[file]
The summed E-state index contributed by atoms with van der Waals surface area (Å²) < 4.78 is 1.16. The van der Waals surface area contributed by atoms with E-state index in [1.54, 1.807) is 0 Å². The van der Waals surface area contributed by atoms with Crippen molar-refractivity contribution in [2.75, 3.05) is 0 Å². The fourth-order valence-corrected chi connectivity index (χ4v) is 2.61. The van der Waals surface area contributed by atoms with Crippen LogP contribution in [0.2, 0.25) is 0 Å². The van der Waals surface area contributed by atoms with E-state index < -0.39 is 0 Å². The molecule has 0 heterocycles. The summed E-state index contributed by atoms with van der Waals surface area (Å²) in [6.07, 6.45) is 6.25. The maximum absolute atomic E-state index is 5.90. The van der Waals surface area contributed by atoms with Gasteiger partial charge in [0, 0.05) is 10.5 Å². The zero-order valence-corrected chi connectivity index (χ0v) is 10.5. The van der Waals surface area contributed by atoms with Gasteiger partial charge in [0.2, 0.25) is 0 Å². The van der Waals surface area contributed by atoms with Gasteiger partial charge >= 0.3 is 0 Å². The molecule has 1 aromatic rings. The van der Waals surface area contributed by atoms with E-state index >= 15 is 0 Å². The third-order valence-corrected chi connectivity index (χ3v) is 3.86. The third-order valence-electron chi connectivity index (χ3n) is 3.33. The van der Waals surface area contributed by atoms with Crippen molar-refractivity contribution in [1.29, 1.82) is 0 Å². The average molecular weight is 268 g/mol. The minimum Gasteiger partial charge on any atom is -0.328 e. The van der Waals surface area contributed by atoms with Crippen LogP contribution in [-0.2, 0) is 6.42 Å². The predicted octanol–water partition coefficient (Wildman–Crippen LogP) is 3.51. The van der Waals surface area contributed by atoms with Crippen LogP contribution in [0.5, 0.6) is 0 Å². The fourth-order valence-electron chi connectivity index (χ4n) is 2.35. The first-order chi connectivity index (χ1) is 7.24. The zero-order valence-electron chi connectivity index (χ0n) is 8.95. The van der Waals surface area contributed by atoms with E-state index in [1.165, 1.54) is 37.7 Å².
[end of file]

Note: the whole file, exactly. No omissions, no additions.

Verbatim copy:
The summed E-state index contributed by atoms with van der Waals surface area (Å²) < 4.78 is 1.16. The van der Waals surface area contributed by atoms with E-state index in [1.54, 1.807) is 0 Å². The van der Waals surface area contributed by atoms with Crippen molar-refractivity contribution in [2.75, 3.05) is 0 Å². The fourth-order valence-corrected chi connectivity index (χ4v) is 2.61. The van der Waals surface area contributed by atoms with Crippen LogP contribution in [0.2, 0.25) is 0 Å². The van der Waals surface area contributed by atoms with E-state index < -0.39 is 0 Å². The molecule has 0 heterocycles. The summed E-state index contributed by atoms with van der Waals surface area (Å²) in [6.07, 6.45) is 6.25. The maximum absolute atomic E-state index is 5.90. The van der Waals surface area contributed by atoms with Gasteiger partial charge in [0, 0.05) is 10.5 Å². The zero-order valence-corrected chi connectivity index (χ0v) is 10.5. The van der Waals surface area contributed by atoms with Gasteiger partial charge in [0.2, 0.25) is 0 Å². The van der Waals surface area contributed by atoms with Gasteiger partial charge >= 0.3 is 0 Å². The molecule has 1 aromatic rings. The van der Waals surface area contributed by atoms with E-state index >= 15 is 0 Å². The third-order valence-corrected chi connectivity index (χ3v) is 3.86. The third-order valence-electron chi connectivity index (χ3n) is 3.33. The van der Waals surface area contributed by atoms with Crippen molar-refractivity contribution in [1.29, 1.82) is 0 Å². The average molecular weight is 268 g/mol. The minimum Gasteiger partial charge on any atom is -0.328 e. The van der Waals surface area contributed by atoms with Crippen LogP contribution in [-0.2, 0) is 6.42 Å². The predicted octanol–water partition coefficient (Wildman–Crippen LogP) is 3.51. The van der Waals surface area contributed by atoms with Crippen LogP contribution in [0.5, 0.6) is 0 Å². The fourth-order valence-electron chi connectivity index (χ4n) is 2.35. The first-order chi connectivity index (χ1) is 7.24. The zero-order valence-electron chi connectivity index (χ0n) is 8.95. The van der Waals surface area contributed by atoms with E-state index in [1.165, 1.54) is 37.7 Å².